At age 37, actor Jack Nicholson learned that the person he had known as his life as his sister was actually his mother, and his “mother” was actually his grandmother. By the time he learned the truth, both had died without ever telling him the truth.
Closer to home, a Quebec born friend who was 21 years old, suddenly learned she was actually 23 years old. Her baptismal certificate had been forged by the village priest to hide her premarital conception. In our practice we have had DNA cases disclosing the existence of long hidden children and recently a case where the deceased made a deathbed confession to his wife and family about his second wife and 12-year-old daughter. It is a rare family with no skeletons in their closest. There are a myriad of reasons why people decide to hide details of a shameful incident, illicit relationship or other personal issue.
Many families have secrets and their nature varies considerably. They may involve infidelity, mental illness, sexual orientation, illegitimacy, substance abuse, physical or psychological abuse or any other of the myriad of human potential frailties. The non-disclosure sometimes takes on an energy of its own. Those kept in the dark may sense something unusual but not be able to put their finger on it. Some secrets go to the grave, while others are ultimately disclosed. Family members may lose their filters with dementia, or simply decide to unburden themselves at last. Historical secrets are still emerging today–for example, President Jefferson’s impregnation of a black servant. A descendent recently came forward to break that secret, now centuries old.
THE FOUR TYPES OF FAMILY SECRETS
John Bradshaw in his recent book “Family Secrets “describes four different categories of secrets: Secrets involving criminal activity, the more egregious the crime, the more likely the suppression. Secrets involving addictions such as substance abuse, eating disorders, gambling or chronic infidelity; Secrets involving family enmeshment issues which would include scape-goating individuals , infidelity, cruelty and mental illness; Individual secrets primarily harming the individual seeker holder relating to a self perceived shame , usually relating to guilt, anxiety, cultural shame, inferior education or social economic background.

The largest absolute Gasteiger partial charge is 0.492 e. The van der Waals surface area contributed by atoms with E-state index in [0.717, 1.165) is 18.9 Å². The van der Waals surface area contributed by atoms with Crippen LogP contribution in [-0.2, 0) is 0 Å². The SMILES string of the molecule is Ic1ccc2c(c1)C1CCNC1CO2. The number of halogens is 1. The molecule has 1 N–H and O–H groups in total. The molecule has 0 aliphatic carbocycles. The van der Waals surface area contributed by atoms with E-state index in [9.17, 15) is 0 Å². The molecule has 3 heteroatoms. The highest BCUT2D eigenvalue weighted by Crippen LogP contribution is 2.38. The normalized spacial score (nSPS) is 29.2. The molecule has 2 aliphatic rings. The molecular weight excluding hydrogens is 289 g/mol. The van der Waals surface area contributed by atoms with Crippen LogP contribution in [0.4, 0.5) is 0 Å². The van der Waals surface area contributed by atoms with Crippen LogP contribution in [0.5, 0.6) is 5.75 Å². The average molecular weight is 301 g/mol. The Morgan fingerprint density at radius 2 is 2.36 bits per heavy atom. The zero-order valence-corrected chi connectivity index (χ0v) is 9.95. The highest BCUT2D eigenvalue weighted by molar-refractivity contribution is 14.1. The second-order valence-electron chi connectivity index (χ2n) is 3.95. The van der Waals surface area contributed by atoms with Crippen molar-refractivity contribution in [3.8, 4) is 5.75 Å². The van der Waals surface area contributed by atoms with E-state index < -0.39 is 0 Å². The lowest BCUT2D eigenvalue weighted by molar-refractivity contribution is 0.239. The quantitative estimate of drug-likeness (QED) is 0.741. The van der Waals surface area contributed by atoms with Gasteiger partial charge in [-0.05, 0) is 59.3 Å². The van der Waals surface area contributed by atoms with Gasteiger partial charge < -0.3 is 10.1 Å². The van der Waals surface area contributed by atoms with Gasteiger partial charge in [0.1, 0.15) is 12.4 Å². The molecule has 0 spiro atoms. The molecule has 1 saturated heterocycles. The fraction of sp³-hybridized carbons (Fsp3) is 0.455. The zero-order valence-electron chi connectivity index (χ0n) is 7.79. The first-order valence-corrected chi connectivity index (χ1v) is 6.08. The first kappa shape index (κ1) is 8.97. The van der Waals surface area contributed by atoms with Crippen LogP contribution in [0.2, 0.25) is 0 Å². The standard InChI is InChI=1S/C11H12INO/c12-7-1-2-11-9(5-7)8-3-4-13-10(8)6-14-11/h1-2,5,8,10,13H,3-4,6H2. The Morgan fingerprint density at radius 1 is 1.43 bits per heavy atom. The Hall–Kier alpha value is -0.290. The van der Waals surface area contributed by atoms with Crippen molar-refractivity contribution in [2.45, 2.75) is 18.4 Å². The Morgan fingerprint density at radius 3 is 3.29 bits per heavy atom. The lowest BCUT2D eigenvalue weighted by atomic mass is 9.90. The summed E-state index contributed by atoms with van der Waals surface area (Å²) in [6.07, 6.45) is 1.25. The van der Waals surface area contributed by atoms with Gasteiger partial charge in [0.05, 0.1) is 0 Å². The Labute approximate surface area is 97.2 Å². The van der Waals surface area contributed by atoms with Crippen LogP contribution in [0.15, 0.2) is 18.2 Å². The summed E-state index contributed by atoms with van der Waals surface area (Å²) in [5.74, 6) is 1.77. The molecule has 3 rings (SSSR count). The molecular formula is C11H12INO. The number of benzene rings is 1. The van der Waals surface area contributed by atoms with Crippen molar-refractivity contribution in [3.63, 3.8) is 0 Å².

A HISTORY OF HIDDEN SHAME
Deborah Cohen traces family secrets in a book: “Family Secrets: Living With Shame From the Victorians to the Present Day”. Ms. Cohen apparently spent several years researching her book, primarily because secrets proliferated everywhere she looked including the archives, courthouses, memoirs, personal letters, diaries, to court actions. Times have changed and events that were branded with a dreaded stigma a century ago, may hardly raise an eyebrow today. A child born “on the wrong side of the blanket” in Victorian times could shame the entire family. Indeed until relatively recently, pregnant young women were hustled off to homes for unwed mothers. Many parents now in their sixties have been reunited with biological children given up for adoption as infants. A widespread secret was sexual abuse in the home. Victims of this abuse have increasingly come forward, been believed and been validated. With the advent of home reality shows such as Jerry Springer, it is clear the current generation shares their secrets much more freely. With the advance of social media, including Facebook and Twitter, it is increasingly difficult to keep anything secret.
WHY FAMILY SECRETS ARE HARMFUL
According to some schools of thought, secrets may damage the well-being of the entire family because they destroy trust and healthy communication. In our experience, secrets sometimes ignite feelings of betrayal and resentment which encourages estate litigation. Family secrets may create a false sense of reality, especially among young children learning the world through adults. When such children grow up and finally learn they have been misled all their lives, they may well feel betrayed. For example, a fomer client was shattered to learn at 50, that his father was not his father at all. Perhaps worse yet was his realization that his family had lied to him all of his life. Experts believe suppressing traumatic secrets can result in stress, guilt, anxiety leading to physical and mental difficulties. No one is immune—neither the keeper of the secret nor those who live with that person. It seems many of our estate litigation clients come from dysfunctional families where secrets are the norm. What is especially disturbing to clients are cases where they learn after a parent’s death that a sibling has been secretly helping themselves to the parent’s monies before their death. Those who have money to litigate often do and the courts will scrutinize these transactions very carefully. In general terms however, it seems the risk of estate litigation is dramatically reduced if there is open communication rather than secretiveness which breeds a sense of betrayal and resentment.
While it is a rare family that does not have some form of “skeleton in the closet”, secrets create a vicious circle of hidden shame. Evasion is used to protect the myth. The only beneficiaries are often the lawyers hired to represent the litigants seeking redress once the family secrets are exposed.